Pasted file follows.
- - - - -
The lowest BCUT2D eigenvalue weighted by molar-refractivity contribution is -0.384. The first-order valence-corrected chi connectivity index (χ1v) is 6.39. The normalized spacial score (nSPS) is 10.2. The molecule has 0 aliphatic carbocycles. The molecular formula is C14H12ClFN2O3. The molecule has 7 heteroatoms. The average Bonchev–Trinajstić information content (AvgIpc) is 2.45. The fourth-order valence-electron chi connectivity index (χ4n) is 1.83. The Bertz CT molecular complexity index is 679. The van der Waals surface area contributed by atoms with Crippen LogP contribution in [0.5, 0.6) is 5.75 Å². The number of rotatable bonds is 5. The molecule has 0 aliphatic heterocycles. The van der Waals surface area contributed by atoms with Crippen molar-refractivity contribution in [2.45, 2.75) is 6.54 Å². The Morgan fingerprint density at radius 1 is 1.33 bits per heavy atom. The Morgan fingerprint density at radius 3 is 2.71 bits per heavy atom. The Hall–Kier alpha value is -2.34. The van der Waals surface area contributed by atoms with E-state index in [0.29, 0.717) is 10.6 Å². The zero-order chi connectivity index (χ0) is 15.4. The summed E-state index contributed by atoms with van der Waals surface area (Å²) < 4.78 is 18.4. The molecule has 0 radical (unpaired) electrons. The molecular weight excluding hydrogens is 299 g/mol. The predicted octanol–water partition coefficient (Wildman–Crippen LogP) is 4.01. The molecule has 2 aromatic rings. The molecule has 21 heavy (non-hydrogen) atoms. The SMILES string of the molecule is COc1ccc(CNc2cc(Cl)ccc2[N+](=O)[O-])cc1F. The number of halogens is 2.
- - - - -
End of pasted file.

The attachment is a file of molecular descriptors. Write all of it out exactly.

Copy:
The lowest BCUT2D eigenvalue weighted by molar-refractivity contribution is -0.384. The first-order valence-corrected chi connectivity index (χ1v) is 6.39. The normalized spacial score (nSPS) is 10.2. The molecule has 0 aliphatic carbocycles. The molecular formula is C14H12ClFN2O3. The molecule has 7 heteroatoms. The average Bonchev–Trinajstić information content (AvgIpc) is 2.45. The fourth-order valence-electron chi connectivity index (χ4n) is 1.83. The Bertz CT molecular complexity index is 679. The van der Waals surface area contributed by atoms with Crippen LogP contribution in [0.5, 0.6) is 5.75 Å². The number of rotatable bonds is 5. The molecule has 0 aliphatic heterocycles. The van der Waals surface area contributed by atoms with Crippen molar-refractivity contribution in [2.45, 2.75) is 6.54 Å². The Morgan fingerprint density at radius 1 is 1.33 bits per heavy atom. The Morgan fingerprint density at radius 3 is 2.71 bits per heavy atom. The Hall–Kier alpha value is -2.34. The van der Waals surface area contributed by atoms with E-state index in [0.29, 0.717) is 10.6 Å². The zero-order chi connectivity index (χ0) is 15.4. The summed E-state index contributed by atoms with van der Waals surface area (Å²) < 4.78 is 18.4. The molecule has 0 radical (unpaired) electrons. The molecular weight excluding hydrogens is 299 g/mol. The predicted octanol–water partition coefficient (Wildman–Crippen LogP) is 4.01. The molecule has 2 aromatic rings. The molecule has 21 heavy (non-hydrogen) atoms. The SMILES string of the molecule is COc1ccc(CNc2cc(Cl)ccc2[N+](=O)[O-])cc1F. The number of halogens is 2.